The importance to save Mirror Lake has been a 3 ½ year commitment.

“I actually believe our collective efforts to save Mirror Lake is really more about preserving and protecting the Highlands watershed and the quality of drinking water that has become synonymous with living in Highlands,” Gleeson said, “Not to mention the recreation and natural resource assets of saving the lake.”

With close to a half a million dollars in hand, the Mirror Lake Restoration Project has hired Riversand as its dredging partner. Within 60-90 days Riversand will have secured the dredging permit and work on Phase 1 can begin, said Gleeson. Bryson Dredging will haul the material to wherever it can be deposited, which is being investigated now.

“The Phase 1 goal has been reached, but the overall goal is much larger than Phase 1,” he said.

According to Mayor Pat Taylor and Gleeson, after meeting with them, Senator Kevin Corbin and Representative Karl Gillespie have indicated there is some momentum with the state to participate financially.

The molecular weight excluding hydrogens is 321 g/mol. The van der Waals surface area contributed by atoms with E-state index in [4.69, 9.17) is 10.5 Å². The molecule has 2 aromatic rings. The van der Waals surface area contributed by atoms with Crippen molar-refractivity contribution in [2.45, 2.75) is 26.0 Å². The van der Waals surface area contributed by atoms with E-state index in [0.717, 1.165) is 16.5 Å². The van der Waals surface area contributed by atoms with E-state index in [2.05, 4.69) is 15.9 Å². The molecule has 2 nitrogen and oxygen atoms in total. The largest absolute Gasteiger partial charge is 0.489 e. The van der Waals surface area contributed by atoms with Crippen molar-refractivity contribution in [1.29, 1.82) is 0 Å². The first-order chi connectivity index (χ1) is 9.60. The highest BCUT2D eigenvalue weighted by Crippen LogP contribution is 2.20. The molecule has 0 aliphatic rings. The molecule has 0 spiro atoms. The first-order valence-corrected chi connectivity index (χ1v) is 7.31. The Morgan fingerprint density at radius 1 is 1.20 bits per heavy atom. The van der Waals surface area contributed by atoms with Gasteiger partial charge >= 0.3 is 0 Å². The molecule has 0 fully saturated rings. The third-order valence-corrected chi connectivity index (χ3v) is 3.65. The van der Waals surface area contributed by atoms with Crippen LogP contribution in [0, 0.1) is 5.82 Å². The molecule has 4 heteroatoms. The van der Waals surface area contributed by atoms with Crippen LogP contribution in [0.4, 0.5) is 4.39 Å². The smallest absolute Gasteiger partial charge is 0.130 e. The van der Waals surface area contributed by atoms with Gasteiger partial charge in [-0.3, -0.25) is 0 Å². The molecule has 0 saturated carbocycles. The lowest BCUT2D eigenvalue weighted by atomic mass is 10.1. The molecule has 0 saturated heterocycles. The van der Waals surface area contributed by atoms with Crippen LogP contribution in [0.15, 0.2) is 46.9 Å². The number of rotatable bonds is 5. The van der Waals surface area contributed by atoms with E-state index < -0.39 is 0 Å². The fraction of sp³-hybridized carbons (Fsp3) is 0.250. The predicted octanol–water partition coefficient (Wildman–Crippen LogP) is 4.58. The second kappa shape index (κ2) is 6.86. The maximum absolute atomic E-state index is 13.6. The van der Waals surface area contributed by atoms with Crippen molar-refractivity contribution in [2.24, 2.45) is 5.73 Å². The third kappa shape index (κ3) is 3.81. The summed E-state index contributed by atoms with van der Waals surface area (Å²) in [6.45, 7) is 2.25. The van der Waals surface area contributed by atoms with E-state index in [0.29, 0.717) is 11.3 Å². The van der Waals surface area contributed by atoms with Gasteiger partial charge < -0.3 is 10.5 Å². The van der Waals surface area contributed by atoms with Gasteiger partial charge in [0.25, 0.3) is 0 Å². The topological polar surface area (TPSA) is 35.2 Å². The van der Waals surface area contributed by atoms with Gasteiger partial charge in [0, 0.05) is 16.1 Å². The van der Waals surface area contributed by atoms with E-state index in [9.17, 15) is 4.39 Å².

State monies would be given to the town and the town would pay the bills associated with the Mirror Lake Restoration Project.

“I am optimistic that the state is going to come through with some contribution to this project,” said Mayor Taylor. “They did dredge Lake Junaluska – so that’s a model we are following.”

Gleeson asked that the town to consider putting a line item in its budget for Mirror Lake because maintenance – cleaning out of sediment traps – will be needed annually which he thinks can been done for $50,000-$75,000 a year.

Meanwhile to reach the $5 million goal to complete all three phases, Gleeson suggested a $250,000 line item in the town’s budget for Mirror Lake restoration.

Mayor Taylor said he believes the town needs to be a significant partner in the restoration of Mirror Lake.

“We have talked about this for years, but no one came up with the money. I think we are making progress in preserving Mirror Lake and not letting it turn into a marsh,” he said.

Last Thursday was the first of several upcoming FY ’23-’24 budget meetings and everyone’s wish list will be considered in the process.

Pictured at the top of the article is an aerial shot of the bridge at Mirror Lake.